Duggerman and I are both fans of the singer, Prince. In one of our conversations he said something interesting once which stays with me today that I agree with. He said that if you take away Prince's great  falsetto singing voice, he'd still be one of the greatest artists of all time. He'd still be able to play all those instruments, write the songs, produce the music, dance, do the splits, perform and the whole nine. You take just one of his talents away and he's still a monster.

You could say the same thing about Muhammad Ali. Take away his speed and what have you got? A man who is still the greatest of all time because of his other talents.

To counter one statment by Rosco earlier about Ali's competition during the '60s. I don't see prime Louis, Tyson or Marciano being able to cope with Muhammad's speed. No way. Let's use Rocky for example. Did Rocky fight anyone with speed anywhere close to Muhammad? No. Rocky was getting beat up by Jersey Joe Walcott until knocking him out in round 13. Now imagine if that had been Muhammad Ali in there? Joe Louis was also slapped around by Jersey Joe Walcott as well as Billy Conn and Bob Foster. Their speed and mobility was the problem. Muhammad would be an even bigger nightmare.

As for Mike Tyson, Muhammad might need need his speed to beat him. Depending on the circumstances, you could argue that prime Evander Holyfield may beat '70s Muhammad. I can't say the same about Mike Tyson. Muhammad always beats him, speed or no speed.

Reply | Threaded
Open this post in threaded view
|

Re: Muhammad Ali's Speed

Duggerman
Administrator
But Evolution, the victories over Norton and Young are really questionable. I personally think Frazier should have won the rematch in 1974 (all Ali did was run and hold without consequence). Ali's popularity got him the nod against biased judges in some of those fights. Even the fight with Shavers was close. But in close situations like that, the judges favor Ali.

I found this article about Ali's speed. Interesting.

Muhammad Ali was more than just a fighter he was a symbol of the 1960’s, a revolutionary figure who was a voice of civil rights, the anti-Vietnam war movement, and the Nation of Islam. Despite the political symbolism that surrounded his career, love him or hate him, there can be no denying that Muhammad Ali was a truly great fighter once the bell rang. He was three times heavyweight champion of the world (1964-1970, 1974-1978, 1978-1979) and dominated the better part of two decades of the heavyweight division. He made a total of 19 successful title defenses.

The Muhammad Ali of 60’s was the fastest heavyweight ever. In the May 5, 1969 Sports Illustrated, Ali’s jab was measured with an omegascope. Ali’s jab, it was found, could smash a balsa board 16.5 inches away in 19/100 of a second. It actually covered the distance in 4/100 of a second, which is the blink of an eye. Jimmy Jacobs, who owned the world’s largest collection of fight films, said that on film tests with a synchronizer Ali’s jab was faster than that of Sugar Ray Robinson. Jacobs contended that Ali was not only the fastest heavyweight, but also the fastest fighter he ever saw on film.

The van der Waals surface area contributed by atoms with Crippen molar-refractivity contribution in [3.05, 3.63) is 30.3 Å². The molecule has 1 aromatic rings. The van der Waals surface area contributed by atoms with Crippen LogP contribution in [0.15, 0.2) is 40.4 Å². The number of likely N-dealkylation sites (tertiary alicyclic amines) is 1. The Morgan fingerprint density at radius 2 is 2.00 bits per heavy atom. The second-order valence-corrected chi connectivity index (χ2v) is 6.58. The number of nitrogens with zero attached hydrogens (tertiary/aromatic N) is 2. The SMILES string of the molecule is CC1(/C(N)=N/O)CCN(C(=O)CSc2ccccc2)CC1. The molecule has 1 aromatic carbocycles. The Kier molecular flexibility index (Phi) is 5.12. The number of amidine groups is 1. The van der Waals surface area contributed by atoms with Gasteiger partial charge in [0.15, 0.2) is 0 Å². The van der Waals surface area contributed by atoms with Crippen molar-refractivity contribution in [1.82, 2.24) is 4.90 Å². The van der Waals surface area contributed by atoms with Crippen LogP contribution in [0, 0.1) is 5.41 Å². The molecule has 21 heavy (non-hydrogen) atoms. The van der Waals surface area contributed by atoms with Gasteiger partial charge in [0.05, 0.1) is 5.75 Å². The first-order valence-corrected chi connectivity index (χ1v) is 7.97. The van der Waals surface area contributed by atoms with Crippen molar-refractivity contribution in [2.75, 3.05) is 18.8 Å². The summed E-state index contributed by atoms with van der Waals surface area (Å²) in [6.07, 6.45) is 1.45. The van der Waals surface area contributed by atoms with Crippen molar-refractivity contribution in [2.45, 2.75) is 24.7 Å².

Marv Jenson, who managed Gene Fullmer, concurred saying, “Ali has the fastest hands on any heavyweight I have ever seen.”

Bob Foster, the world light-heavyweight champion agreed, saying, in an interview after their fight, “He has no business being as fast as he is. I never saw that right hand.”

Author John Durant described him as having “lightning fast hands and a pair of legs that moved around the ring like a ballet dancer. He would float just out of range with his hands dangling at his side as if to taunt his opponent.”

Ali made a lot of mistakes in the ring such as dropping his hands low, holding his right hand out too far when he jabbed so he could not block a jab in return, telegraphing his right uppercut by dropping his right hand, and completely neglecting body punching. However Ali, in his prime, was able to out-speed his mistakes. Eddie Futch commented, “Ali takes his mistakes, shows them to you, and then beats you with them.” Ali got away with his mistakes because of his astoundingly quick reflexes, speed of foot, and uncanny ability to gauge distance.

Ali danced gracefully across the ring, his lateral movement and fleetness of foot made him the master of ring center. Ali’s judge of distance was also phenomenal. He divided the ring into “safety zones” and “danger zones.” In a demonstration done in a boxing ring for Sports Illustrated, (See May 5, 1969 SI), with sparring partner Lee Carr, when Ali was in a “safety zone” he appeared to be in a position to be easily hit, especially with his hands dangling down at his side. That’s what Carr thought. He decided that a left jab would be long enough to reach him. Ali smugly held his ground and with a slight move of his head Carr’s jab fell two inches short. “I can move in on him,” said Carr, “but I can’t seem to get to him.”

Historian Don Cogswell wrote, (IBRO Journal # 81), “Muhammad Ali, in his first title reign, presented such a speed disparity between contestants as to appear supernatural. The flurry that dropped a befuddled Brian London in the third frame, the right that stopped an earnest Zora Folley in the 7th, presented by the right that immediately preceded it (seen by Angelo Dundee and a few others,) suggested that Ali was operating in another time zone.”

Ali refused induction into the Army in 1967 and went into forced exile losing three and a half of his best years as a fighter. When he returned his legs were not what they once were. Ali, fighting more flat-footed than before, revealed some never before tested traits such as heart, determination, and the ability to take a heavy punch.

In their March 8, 1971 classic “Fight of the Century” Ali faced Joe Frazier in Madison Square Garden for the right to be called “champion”. It was the first time two undefeated heavyweight champions ever fought for the title. In a vintage battle Joe Frazier fought the perfect fight pounding Ali’s body and flooring him in the final round to gain a clear decision victory. The left hook that dropped Ali would have finished most fighters, but Ali was up quickly and was fighting back when the round ended.